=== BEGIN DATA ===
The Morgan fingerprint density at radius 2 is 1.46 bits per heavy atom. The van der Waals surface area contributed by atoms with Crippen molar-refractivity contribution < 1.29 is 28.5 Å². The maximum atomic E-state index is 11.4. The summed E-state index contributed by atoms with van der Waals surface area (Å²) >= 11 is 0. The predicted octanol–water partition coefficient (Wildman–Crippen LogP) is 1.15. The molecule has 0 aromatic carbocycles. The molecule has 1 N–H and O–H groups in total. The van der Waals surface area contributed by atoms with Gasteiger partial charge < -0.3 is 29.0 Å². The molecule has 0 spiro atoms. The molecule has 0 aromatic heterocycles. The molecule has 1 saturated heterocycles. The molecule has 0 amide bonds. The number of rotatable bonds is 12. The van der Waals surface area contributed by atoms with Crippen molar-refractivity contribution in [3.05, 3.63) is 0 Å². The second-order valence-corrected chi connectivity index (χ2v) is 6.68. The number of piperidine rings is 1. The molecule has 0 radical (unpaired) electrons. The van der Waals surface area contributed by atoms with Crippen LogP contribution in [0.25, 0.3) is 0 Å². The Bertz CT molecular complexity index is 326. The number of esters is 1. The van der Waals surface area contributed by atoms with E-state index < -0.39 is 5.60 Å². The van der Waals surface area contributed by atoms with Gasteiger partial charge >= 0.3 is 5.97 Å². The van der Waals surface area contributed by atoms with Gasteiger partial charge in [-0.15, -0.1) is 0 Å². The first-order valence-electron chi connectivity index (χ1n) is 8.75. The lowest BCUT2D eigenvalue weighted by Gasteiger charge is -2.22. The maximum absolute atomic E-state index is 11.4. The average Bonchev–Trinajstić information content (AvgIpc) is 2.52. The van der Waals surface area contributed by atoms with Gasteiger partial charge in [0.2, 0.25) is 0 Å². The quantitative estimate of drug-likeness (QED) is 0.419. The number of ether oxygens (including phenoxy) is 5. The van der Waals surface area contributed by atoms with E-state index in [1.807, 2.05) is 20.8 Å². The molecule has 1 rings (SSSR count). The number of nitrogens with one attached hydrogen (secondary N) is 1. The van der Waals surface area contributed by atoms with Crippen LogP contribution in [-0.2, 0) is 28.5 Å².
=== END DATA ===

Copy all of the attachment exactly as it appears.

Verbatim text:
The Morgan fingerprint density at radius 2 is 1.46 bits per heavy atom. The van der Waals surface area contributed by atoms with Crippen molar-refractivity contribution < 1.29 is 28.5 Å². The maximum atomic E-state index is 11.4. The summed E-state index contributed by atoms with van der Waals surface area (Å²) >= 11 is 0. The predicted octanol–water partition coefficient (Wildman–Crippen LogP) is 1.15. The molecule has 0 aromatic carbocycles. The molecule has 1 N–H and O–H groups in total. The van der Waals surface area contributed by atoms with Gasteiger partial charge < -0.3 is 29.0 Å². The molecule has 0 spiro atoms. The molecule has 0 aromatic heterocycles. The molecule has 1 saturated heterocycles. The molecule has 0 amide bonds. The number of rotatable bonds is 12. The van der Waals surface area contributed by atoms with Crippen molar-refractivity contribution in [3.05, 3.63) is 0 Å². The second-order valence-corrected chi connectivity index (χ2v) is 6.68. The number of piperidine rings is 1. The molecule has 0 radical (unpaired) electrons. The van der Waals surface area contributed by atoms with Crippen LogP contribution in [0.25, 0.3) is 0 Å². The Bertz CT molecular complexity index is 326. The number of esters is 1. The van der Waals surface area contributed by atoms with E-state index < -0.39 is 5.60 Å². The van der Waals surface area contributed by atoms with Gasteiger partial charge >= 0.3 is 5.97 Å². The van der Waals surface area contributed by atoms with Gasteiger partial charge in [-0.15, -0.1) is 0 Å². The first-order valence-electron chi connectivity index (χ1n) is 8.75. The lowest BCUT2D eigenvalue weighted by Gasteiger charge is -2.22. The maximum absolute atomic E-state index is 11.4. The average Bonchev–Trinajstić information content (AvgIpc) is 2.52. The van der Waals surface area contributed by atoms with Gasteiger partial charge in [0.2, 0.25) is 0 Å². The quantitative estimate of drug-likeness (QED) is 0.419. The number of ether oxygens (including phenoxy) is 5. The van der Waals surface area contributed by atoms with E-state index in [1.807, 2.05) is 20.8 Å². The molecule has 1 rings (SSSR count). The number of nitrogens with one attached hydrogen (secondary N) is 1. The van der Waals surface area contributed by atoms with Crippen LogP contribution in [-0.2, 0) is 28.5 Å².